Any ligament can be damaged but this usually involves the anterior cruciate ligament (ACL) or the medial collateral ligament.
In a simple sprain the knee will be painful over the injury site. This is usually on the inside of your knee involving the medial collateral ligament (MCL) or deeper within the knee involving the anterior cruciate ligament (ACL). Sometimes the ligament on the outside of the knee can be involved (lateral collateral ligament - LCL). In the case of an ACL rupture, there is immediate swelling and the knee will feel unstable afterwards. When any of the knee ligaments are strained or sustain a minor tear this will lead to swelling which may take 24 hours to appear.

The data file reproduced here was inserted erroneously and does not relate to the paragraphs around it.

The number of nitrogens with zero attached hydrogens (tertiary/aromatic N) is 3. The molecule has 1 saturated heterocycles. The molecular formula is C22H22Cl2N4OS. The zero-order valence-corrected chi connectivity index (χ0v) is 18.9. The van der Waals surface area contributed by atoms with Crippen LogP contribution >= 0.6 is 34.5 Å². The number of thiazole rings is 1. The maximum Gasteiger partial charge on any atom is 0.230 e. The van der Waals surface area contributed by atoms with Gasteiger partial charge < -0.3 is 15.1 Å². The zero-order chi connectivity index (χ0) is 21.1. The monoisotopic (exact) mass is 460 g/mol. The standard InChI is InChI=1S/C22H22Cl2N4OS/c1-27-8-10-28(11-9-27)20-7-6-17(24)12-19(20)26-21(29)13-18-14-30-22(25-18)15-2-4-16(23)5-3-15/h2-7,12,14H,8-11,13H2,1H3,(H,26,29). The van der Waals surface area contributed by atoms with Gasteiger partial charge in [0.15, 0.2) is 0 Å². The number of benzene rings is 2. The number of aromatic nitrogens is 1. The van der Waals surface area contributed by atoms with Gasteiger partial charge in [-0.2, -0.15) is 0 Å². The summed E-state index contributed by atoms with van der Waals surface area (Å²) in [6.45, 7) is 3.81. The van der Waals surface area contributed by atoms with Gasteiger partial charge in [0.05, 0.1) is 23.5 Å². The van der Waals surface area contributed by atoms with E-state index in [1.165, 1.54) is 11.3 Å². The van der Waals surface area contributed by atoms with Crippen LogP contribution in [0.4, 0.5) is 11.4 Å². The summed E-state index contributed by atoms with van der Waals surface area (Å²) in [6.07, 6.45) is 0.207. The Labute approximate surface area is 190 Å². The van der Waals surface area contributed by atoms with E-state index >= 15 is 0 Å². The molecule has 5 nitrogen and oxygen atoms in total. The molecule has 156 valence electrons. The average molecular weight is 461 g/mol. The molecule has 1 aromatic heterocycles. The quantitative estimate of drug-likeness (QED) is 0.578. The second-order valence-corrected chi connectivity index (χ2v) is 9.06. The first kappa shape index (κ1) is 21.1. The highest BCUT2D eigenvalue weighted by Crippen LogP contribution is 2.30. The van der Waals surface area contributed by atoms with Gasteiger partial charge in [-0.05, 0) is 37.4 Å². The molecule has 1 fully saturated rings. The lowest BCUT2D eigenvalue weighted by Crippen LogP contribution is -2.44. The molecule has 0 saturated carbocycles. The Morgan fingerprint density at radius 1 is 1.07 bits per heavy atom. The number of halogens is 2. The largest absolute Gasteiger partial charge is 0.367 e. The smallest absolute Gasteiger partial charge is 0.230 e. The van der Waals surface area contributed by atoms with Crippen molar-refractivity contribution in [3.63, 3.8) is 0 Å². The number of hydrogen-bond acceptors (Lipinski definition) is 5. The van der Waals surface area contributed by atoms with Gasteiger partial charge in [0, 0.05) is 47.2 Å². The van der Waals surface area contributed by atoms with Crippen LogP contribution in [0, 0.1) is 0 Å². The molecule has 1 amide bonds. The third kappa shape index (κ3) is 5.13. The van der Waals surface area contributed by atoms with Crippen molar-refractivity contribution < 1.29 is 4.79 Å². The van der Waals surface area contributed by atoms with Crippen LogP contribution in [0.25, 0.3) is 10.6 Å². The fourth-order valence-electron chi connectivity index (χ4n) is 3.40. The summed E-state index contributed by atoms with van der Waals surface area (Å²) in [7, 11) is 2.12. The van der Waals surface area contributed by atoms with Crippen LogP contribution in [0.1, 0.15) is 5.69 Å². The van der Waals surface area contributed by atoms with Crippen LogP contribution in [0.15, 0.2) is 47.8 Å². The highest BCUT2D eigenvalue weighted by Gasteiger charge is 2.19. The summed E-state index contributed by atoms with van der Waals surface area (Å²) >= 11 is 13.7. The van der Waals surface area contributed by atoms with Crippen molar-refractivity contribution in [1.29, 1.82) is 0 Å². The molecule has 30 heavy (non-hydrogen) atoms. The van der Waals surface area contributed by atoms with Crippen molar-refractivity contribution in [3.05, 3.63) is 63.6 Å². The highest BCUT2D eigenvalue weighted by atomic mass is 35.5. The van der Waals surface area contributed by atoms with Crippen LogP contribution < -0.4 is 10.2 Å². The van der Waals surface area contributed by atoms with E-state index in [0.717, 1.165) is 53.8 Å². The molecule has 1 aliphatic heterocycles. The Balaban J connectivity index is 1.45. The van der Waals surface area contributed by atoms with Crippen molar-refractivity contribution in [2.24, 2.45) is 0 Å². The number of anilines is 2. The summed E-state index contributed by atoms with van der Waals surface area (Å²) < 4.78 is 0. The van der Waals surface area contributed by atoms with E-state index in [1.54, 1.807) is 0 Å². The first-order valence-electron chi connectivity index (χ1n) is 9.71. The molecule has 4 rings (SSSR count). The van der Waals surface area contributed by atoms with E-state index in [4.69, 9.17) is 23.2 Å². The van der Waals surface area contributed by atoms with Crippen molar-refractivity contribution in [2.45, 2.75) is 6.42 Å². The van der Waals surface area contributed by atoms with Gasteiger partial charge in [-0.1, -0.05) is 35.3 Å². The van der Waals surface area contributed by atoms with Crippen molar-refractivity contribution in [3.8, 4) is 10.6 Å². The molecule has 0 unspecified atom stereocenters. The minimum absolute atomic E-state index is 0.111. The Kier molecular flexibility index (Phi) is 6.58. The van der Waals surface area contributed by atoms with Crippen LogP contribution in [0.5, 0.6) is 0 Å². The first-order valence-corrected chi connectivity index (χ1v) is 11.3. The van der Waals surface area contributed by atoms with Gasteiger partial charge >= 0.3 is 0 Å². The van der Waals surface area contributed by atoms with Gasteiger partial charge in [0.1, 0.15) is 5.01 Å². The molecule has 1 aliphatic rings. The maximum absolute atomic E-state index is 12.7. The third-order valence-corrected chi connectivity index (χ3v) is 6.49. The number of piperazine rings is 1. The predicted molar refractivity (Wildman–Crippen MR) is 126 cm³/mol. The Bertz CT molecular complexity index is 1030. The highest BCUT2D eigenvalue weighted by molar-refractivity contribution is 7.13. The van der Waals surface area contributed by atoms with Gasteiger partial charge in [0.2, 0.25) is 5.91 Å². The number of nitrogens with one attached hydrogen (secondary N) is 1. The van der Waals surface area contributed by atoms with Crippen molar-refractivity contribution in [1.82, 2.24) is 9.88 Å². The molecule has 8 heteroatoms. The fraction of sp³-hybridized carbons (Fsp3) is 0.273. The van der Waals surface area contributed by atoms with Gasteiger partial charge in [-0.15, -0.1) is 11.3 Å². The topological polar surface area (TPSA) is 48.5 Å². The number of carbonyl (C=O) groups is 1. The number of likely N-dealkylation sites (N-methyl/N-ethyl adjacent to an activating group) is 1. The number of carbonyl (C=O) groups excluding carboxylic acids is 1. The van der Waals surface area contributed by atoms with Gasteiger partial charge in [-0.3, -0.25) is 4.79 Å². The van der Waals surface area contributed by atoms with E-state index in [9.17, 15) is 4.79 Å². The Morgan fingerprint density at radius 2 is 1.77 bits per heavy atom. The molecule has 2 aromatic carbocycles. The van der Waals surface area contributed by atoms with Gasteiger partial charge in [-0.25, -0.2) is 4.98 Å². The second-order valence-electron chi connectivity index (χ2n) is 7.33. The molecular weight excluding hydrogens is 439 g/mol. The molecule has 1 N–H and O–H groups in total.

A complete rupture of any ligment will lead to the feeling of instability.
There is usually a history of trauma for example a football tackle or a skiing injury. Twisting is often involved.
Ligament strains are graded I (minor damage) to III (complete rupture)
If the ligament strain is a grade I or II physiotherapy can be very effective. Physiotherapy treatment can include electrotherapy, soft tissue mobilisations and exercises. If the ligament is completely torn as in a grade III strain, surgery is generally required. However in some cases of ACL rupture the patient may not have symptoms which are significant enough to warrant surgery. In this case the knee can often be successfully managed with the appropriate advice and exercises prescribed by a physiotherapist.
Following surgery, rehabilitation from a physiotherapist is always required. This will accelerate your recovery.Treatment can include gait re-education, balance re-education, strengthening exercises and specific exercises tailored to your sport.
Once you have injured your knee, make sure you get it back to full fitness. Failing to do so can lead to problems in the future.